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Harriet: A Jane Austen Variation, is a slow-burn, historical romance, written by author Alice McVeigh. She takes us on a journey with two radically different women, Harriet Smith, and Jane Fairfax. Unaware of her parentage, shrewd and determined Harriet befriends Emma with a motive to establish herself in society. Will she forsake friendship and love for what she believes will bring her happiness? Meanwhile, reserved and musical, Jane enraptures everyone she encounters, even receiving unsolicited attention. But, when she gets secretly engaged to the man she loves, she is burdened with more than her health can handle. Harriet plays the game to her advantage, while Jane feels helpless with troubles she can’t share even with her loved ones.
Following the points of view of two characters, Alice McVeigh marvelously explores the patriarchal Regency Era. Harriet believes she can make something of her life solely based on whom she gets married to, and Jane believes, irrespective of the circumstances, no one will listen to a woman’s voice over a man’s. The author manages to exquisitely capture their distinct voices in her writing and through their interactions in this entertaining novel. We receive witty insights from Harriet’s chapters and innocently confusing feelings from Jane’s. Harriet is a wholesome, light-hearted romance. I, however, felt that there was one part of the storyline that was left unresolved, leaving me wanting something more. This was somewhat surprising because a crucial part of the story is unaddressed, and what about justice?
Alice McVeigh does not include elaborate character descriptions or partake in world-building; you get acquainted with Harriet and Jane as well as their worlds through their interactions, experiences, and thoughts. This, to me, was an interesting writing style.
Harriet: A Jane Austen Variation is an enjoyable romantic page-turner novel that will delight readers who enjoy Regency period pieces. This satirical spin on a classic piece of British literature will entertain readers who can appreciate the author’s humor.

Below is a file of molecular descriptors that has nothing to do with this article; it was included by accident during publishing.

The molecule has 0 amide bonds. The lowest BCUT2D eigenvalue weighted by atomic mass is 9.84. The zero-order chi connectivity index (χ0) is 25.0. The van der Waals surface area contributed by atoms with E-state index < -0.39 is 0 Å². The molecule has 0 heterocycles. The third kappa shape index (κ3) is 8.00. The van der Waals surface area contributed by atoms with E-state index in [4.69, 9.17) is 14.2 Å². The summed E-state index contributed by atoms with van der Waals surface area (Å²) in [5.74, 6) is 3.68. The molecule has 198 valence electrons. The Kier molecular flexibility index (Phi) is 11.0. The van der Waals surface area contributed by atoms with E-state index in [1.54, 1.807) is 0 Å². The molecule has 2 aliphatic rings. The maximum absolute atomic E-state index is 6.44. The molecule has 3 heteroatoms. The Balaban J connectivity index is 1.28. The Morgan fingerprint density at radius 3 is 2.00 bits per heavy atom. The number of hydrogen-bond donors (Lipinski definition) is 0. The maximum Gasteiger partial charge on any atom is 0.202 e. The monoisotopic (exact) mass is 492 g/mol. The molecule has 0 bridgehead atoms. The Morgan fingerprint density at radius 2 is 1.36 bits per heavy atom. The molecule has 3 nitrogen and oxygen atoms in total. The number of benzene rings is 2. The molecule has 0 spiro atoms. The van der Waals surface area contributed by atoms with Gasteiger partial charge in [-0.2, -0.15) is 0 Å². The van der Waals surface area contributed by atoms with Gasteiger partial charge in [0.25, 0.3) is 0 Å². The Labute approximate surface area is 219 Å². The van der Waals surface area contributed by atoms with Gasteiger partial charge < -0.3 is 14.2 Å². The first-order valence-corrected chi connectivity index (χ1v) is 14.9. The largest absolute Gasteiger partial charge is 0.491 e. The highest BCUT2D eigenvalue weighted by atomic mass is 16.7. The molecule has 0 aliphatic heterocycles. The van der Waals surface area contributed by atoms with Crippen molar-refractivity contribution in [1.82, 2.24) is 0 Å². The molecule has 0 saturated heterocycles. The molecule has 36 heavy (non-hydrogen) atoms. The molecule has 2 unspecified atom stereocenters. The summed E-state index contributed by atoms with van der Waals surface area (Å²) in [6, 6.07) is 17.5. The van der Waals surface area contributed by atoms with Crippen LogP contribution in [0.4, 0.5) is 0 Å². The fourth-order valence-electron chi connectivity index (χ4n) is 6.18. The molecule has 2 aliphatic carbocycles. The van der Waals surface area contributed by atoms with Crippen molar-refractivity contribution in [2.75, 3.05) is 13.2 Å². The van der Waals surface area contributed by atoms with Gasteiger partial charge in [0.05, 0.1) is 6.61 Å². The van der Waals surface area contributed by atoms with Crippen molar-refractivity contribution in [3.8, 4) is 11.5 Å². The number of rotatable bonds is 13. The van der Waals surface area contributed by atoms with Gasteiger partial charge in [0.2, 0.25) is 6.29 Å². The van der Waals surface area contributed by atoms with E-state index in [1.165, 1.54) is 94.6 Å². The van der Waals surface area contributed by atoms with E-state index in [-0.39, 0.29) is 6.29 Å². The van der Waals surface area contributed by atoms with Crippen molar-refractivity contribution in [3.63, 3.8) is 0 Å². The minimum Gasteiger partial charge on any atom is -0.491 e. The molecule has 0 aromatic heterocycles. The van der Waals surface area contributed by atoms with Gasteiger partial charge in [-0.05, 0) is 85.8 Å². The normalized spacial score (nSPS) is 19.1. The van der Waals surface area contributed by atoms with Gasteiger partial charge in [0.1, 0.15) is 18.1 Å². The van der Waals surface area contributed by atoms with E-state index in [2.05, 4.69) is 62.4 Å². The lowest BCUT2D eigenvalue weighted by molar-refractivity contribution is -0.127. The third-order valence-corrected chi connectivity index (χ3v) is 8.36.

Pages: 320 | ASIN : B09R4XMRX6
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The Elusive Smuggler (Behind The Shadow, #1), by Antoinette George, tells the story of a handsome rake, known as The Shadow. The Shadow is a successful smuggler and the only hope Marie-Catherine and Edouard de Mornay, sister and brother, have of rescuing their parents and restoring the family. But first, they’ll have to track him down and convince him to help them. This search takes the siblings to meet Carlotta, a dancer who sometimes lives and travels with the Romani, but has her own story and her own dreams.
This riveting historical novel is set in the late 1700’s, mostly in France near the coast, but with connections across the channel in England, too. The French Revolution is brewing, with dangerous implications for everyone, from the titled upper-class down to poor workers caught up in the wrong place, and Antoinette George is able to capture it all with fine details that transports readers to the era.
The author’s research shows in the descriptions without slowing down the action. Since most people at this time would be conscious of social class and birth, our characters are constantly aware when someone they meet has well-educated speech or a cultured accent. Of course, that doesn’t mean that all the ladies in The Elusive Smuggler are ladylike, or that all the travelers are of low birth…
These four characters are well developed, complete with their own flaws, making them feel authentic and grounded. The dialogue is always lively, with constant cheerful banter between the friends, and constant arguing between a certain couple. Our protagonists will need to apply fast actions, clever thinking and cooperation to accomplish their goals. But with political unrest and corruption around them, it’s very hard to know who is trustworthy, and this instills a consistently high level of intrigue throughout the novel.
Fans of thrilling historical romance and stories of enemies-to-lovers will just eat this one up. The end of the novel makes it clear that the story of The Shadow, as well as Cat, Eddie, and Carlotta, is far from over, and there are three more novels planned in Antoinette George’s dramatic historical romance series Behind the Shadow.
Pages: 348 | ASIN: B08P81PZ7H